Resurrected Dirty Three has something left to say
Warren Ellis is in a reflective mood when he’s reached on his cellphone in Dirty Three’s tour van, this having something to do with the fact the group is headed to Canada, specifically Montreal. What he’s reminiscing about is the band’s first swing through the Great White North, on a ’90s package with Pansy Division.
In hindsight, it took some serious nards to sign up for the tour. In Pansy Division you had a gay pop-punk unit famous for flaunting its goods—sometimes literally—on-stage. Dirty Three, meanwhile, was a group where the frontman played a violin long before the world was accustomed to bands thinking outside the box. In retrospect, Ellis finds it amazing that he, guitarist Mick Turner, and drummer Jim White made it out of Canada’s smaller towns alive.
“It was one of the best tours that we’ve ever done—it was really great,” the fabulously bearded musician says. “What I liked about it was that it was so wild. It was like those shows in the early days where you didn’t know if people were going to cheer or stand there throwing stuff at you. When that happens, there’s a kind of weird energy that really makes for good sport.”
If Ellis seems jacked about being back on the road today, it’s with good reason. Not that long ago, he was convinced Dirty Three, which released its eighth album, Toward the Low Sun, earlier this year, was done for. Instead, the new record has been hailed as one of the best of the group’s 20-year career.
The first thing that hits you is that Ellis and his bandmates aren’t in the mood to play things safe; the opener “Furnace Skies”, for instance, mixes Turner’s filthy stoner-rock guitar with White’s frenetic just-the-right-side-of-free-jazz drumming. For all the out-there excursions, there are also moments of strange beauty, from Ellis’s delicate violin on the softly discordant “Rising Below” to the languid melancholy of “Rain Song”.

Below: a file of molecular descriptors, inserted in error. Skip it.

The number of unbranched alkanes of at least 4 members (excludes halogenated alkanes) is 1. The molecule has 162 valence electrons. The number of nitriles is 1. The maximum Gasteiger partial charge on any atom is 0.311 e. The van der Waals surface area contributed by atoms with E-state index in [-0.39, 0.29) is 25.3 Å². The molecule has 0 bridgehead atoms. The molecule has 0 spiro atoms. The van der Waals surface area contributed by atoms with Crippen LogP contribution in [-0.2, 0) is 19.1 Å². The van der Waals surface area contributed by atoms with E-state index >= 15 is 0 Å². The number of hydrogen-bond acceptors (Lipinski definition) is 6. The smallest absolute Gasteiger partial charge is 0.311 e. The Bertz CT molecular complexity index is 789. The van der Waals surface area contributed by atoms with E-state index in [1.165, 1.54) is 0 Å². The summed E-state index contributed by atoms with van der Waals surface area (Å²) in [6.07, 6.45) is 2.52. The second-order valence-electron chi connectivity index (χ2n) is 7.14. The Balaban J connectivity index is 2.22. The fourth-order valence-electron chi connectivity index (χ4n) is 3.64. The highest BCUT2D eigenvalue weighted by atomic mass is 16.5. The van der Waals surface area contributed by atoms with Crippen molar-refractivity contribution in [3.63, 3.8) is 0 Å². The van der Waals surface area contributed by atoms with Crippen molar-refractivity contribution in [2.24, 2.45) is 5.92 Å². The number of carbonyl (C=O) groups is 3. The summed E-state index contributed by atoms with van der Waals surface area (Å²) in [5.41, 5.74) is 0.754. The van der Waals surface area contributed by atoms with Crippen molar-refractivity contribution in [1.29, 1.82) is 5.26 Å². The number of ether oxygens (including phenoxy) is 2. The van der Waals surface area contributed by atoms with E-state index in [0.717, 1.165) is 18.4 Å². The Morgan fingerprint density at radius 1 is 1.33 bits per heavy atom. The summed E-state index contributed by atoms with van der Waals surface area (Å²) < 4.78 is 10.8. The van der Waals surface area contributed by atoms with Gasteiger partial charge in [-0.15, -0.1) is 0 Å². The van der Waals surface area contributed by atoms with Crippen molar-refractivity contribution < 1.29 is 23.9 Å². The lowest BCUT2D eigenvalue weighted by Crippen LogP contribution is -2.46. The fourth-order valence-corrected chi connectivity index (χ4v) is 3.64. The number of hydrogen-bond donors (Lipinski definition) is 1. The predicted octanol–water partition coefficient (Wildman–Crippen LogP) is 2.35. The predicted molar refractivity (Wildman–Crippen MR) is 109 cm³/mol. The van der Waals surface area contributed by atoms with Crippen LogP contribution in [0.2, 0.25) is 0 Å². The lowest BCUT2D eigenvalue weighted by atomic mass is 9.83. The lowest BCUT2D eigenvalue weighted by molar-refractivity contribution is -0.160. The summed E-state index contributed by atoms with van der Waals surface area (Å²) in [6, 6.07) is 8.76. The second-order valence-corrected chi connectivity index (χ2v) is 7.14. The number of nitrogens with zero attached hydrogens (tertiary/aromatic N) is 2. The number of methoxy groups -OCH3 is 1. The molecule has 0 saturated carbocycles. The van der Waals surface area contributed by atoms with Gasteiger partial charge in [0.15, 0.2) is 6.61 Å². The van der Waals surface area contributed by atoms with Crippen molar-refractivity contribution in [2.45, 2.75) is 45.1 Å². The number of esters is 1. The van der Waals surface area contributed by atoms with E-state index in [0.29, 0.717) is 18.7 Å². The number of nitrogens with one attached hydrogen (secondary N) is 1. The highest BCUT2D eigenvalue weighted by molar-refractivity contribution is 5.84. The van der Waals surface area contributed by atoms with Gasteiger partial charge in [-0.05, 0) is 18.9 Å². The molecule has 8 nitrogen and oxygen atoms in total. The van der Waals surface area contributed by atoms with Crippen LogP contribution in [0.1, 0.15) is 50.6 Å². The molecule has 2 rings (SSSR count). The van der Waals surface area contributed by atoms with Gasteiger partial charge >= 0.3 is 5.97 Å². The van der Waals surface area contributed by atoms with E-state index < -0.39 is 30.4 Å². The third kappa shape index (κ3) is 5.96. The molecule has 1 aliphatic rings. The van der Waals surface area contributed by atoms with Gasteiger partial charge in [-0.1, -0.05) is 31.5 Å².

Toward the Low Sun didn’t come together painlessly. All three Dirty Three musicians live in different cities, but they usually write songs by getting in the same room and jamming. Complicating things is that Ellis has had no downtime over the past half-decade. In addition to raising a young family with his wife in Paris, he’s been Nick Cave’s favourite collaborator on soundtrack work for films such as The Road, as well as playing with the brooding Australian icon in both Grinderman and Nick Cave and the Bad Seeds.
When Dirty Three did get together, it was obvious that forcing things wasn’t going to get it done.
“Every time we sat down the songs sounded familiar rather than going somewhere new,” Ellis says. “But we all really wanted it to continue, and realized that, playing live, there was still something vital to what we wanted to say.”
The solution was to accept that some things are best left uncontrolled, the songs finally clicking when the group backed away from the more straight-ahead feel of its previous effort, Cinder. The result is a record that’s challenging in the most beautiful of ways, but not so inaccessible that it’s going to get Dirty Three killed in Hanna, Alberta.
“We eventually realized we were trying to harness in our energy each time we went into the studio,” Ellis says. “Finally, we were like, ‘Let’s just explore and let the sessions take over.’ I remember going to Jim, ‘I’m going to play this, and you can just go for it,’ and that’s pretty much what happened.”
Dirty Three plays the Biltmore Cabaret on Monday (October 1).